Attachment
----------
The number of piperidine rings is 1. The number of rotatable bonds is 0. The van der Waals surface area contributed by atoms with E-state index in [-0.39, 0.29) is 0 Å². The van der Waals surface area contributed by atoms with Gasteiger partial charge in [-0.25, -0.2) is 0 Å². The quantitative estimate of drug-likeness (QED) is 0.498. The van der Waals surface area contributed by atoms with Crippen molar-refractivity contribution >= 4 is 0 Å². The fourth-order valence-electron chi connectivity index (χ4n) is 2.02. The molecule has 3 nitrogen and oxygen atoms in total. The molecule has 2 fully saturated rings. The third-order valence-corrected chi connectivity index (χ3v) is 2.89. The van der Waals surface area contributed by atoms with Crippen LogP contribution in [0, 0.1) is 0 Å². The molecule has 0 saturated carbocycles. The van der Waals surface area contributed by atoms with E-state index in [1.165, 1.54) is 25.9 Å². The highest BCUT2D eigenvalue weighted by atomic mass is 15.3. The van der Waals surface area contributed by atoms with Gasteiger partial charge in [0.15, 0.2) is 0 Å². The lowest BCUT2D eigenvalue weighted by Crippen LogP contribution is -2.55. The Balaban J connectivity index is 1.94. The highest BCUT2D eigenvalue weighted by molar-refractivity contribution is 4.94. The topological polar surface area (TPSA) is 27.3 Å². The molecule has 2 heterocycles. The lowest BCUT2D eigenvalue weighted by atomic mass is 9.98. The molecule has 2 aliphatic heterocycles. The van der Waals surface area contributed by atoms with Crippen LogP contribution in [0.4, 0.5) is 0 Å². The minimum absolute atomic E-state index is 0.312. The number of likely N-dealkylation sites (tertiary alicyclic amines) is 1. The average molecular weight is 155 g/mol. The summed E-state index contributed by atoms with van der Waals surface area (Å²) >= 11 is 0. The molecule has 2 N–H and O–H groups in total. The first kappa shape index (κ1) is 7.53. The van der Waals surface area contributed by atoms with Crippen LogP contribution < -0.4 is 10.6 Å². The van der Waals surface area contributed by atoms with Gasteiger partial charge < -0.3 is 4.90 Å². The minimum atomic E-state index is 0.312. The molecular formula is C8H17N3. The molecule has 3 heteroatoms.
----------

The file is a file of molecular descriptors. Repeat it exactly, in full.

The number of piperidine rings is 1. The number of rotatable bonds is 0. The van der Waals surface area contributed by atoms with E-state index in [-0.39, 0.29) is 0 Å². The van der Waals surface area contributed by atoms with Gasteiger partial charge in [-0.25, -0.2) is 0 Å². The quantitative estimate of drug-likeness (QED) is 0.498. The van der Waals surface area contributed by atoms with Crippen molar-refractivity contribution >= 4 is 0 Å². The fourth-order valence-electron chi connectivity index (χ4n) is 2.02. The molecule has 3 nitrogen and oxygen atoms in total. The molecule has 2 fully saturated rings. The third-order valence-corrected chi connectivity index (χ3v) is 2.89. The van der Waals surface area contributed by atoms with Crippen LogP contribution in [0, 0.1) is 0 Å². The molecule has 0 saturated carbocycles. The van der Waals surface area contributed by atoms with E-state index in [1.165, 1.54) is 25.9 Å². The highest BCUT2D eigenvalue weighted by atomic mass is 15.3. The van der Waals surface area contributed by atoms with Gasteiger partial charge in [0.15, 0.2) is 0 Å². The lowest BCUT2D eigenvalue weighted by Crippen LogP contribution is -2.55. The Balaban J connectivity index is 1.94. The highest BCUT2D eigenvalue weighted by molar-refractivity contribution is 4.94. The topological polar surface area (TPSA) is 27.3 Å². The molecule has 2 heterocycles. The lowest BCUT2D eigenvalue weighted by atomic mass is 9.98. The molecule has 2 aliphatic heterocycles. The van der Waals surface area contributed by atoms with Crippen LogP contribution in [0.4, 0.5) is 0 Å². The minimum absolute atomic E-state index is 0.312. The number of likely N-dealkylation sites (tertiary alicyclic amines) is 1. The average molecular weight is 155 g/mol. The summed E-state index contributed by atoms with van der Waals surface area (Å²) >= 11 is 0. The molecule has 2 N–H and O–H groups in total. The first kappa shape index (κ1) is 7.53. The van der Waals surface area contributed by atoms with Crippen LogP contribution < -0.4 is 10.6 Å². The van der Waals surface area contributed by atoms with Gasteiger partial charge < -0.3 is 4.90 Å². The minimum atomic E-state index is 0.312. The molecular formula is C8H17N3. The molecule has 3 heteroatoms.